ASTRO updates lung radiation guideline for non-small cell lung cancer patients

Photo courtesy of the American Society for Radiation Oncology (ASTRO). 

The American Society for Radiation Oncology (ASTRO) released an update to its clinical guideline for the use of palliative-intent radiation therapy for patients with incurable non-small cell lung cancer (NSCLC).  

According to an April 4 ASTRO release, the guideline now recommends the addition of concurrent chemotherapy to radiation therapy for patients with incurable stage III NSCLC and those who tolerate chemotherapy and have a life expectancy beyond three months. Since 2011, the guideline had stated that there was no added benefit of concurrent chemoradiation in the palliation of lung cancer symptoms, according to the release.   

"The primary question we faced with this [guideline] revision was whether providers can enhance the impact of moderate, palliative doses of radiation by introducing additional therapy," said Benjamin Moeller, MD, PhD, chair of the guideline task force and a radiation oncologist at the Levine Cancer Institute in Charlotte, N.C., in a prepared statement. "Patients in this setting typically receive two to three weeks of daily radiation, during which they might expect to have one to two weeks of clinically significant, treatment-related side effects—most commonly inflammation of the esophagus. Following treatment, however, these patients experience a more robust and durable stabilization of their quality of life, including less pain and fewer symptoms." 

Below are key recommendations regarding eligibility for concurrent chemoradiation and delivery/dosing from the updated 2018 full-text guideline, as stated by ASTRO:  

  • Patients who are likely to benefit more from concurrent chemotherapy and radiation therapy than from either modality alone include those with (1) stage III NSCLC disease, who are (2) not eligible for curative-intent therapy but are (3) candidates for chemotherapy, (4) have an ECOG Performance Status between zero and two and (5) have a life expectancy of at least three months.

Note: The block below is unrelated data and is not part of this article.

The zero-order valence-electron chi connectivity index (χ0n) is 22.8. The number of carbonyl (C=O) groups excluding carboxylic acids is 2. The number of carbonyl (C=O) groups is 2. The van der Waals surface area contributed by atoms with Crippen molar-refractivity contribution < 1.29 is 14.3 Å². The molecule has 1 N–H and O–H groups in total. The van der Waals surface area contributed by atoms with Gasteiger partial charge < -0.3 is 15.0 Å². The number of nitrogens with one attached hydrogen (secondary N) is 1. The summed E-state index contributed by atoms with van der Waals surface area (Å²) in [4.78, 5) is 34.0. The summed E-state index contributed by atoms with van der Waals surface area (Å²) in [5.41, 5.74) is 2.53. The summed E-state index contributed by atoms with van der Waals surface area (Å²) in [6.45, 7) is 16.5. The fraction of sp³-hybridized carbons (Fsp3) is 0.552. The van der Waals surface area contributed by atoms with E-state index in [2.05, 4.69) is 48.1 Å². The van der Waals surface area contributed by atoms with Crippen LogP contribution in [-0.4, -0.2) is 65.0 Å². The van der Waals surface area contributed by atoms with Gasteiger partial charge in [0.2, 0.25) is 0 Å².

• For all other patients with incurable NSCLC, including those with stage IV disease, the evidence remains insufficient to support concurrent thoracic chemoradiation; combined treatment is not recommended outside of clinical trials and multi-institutional registries. 

  • For radiation therapy, a moderately hypofractionated approach with external beam radiation therapy is recommended ("moderate" = daily radiation doses of 280 to 300 Centigray (cGy) per fraction to a total dose of 3000 or 4200 cGy). Higher radiation doses may not be tolerable for palliative-intent patients and lower doses may not confer a quality-of-life benefit. Best practice also includes minimizing unnecessary radiation dose to the esophagus. 

"The original recommendations for radiation dosing and the role of brachytherapy in this setting were not addressed or revised in the current update, because new evidence has not directly addressed these issues," according to the press release. "Additionally, as with the original guideline, the update does not address the question of curative versus palliative treatment for NSCLC; rather, its scope includes optimal treatment with thoracic radiation and chemotherapy in patients for whom the decision has been made to treat palliatively."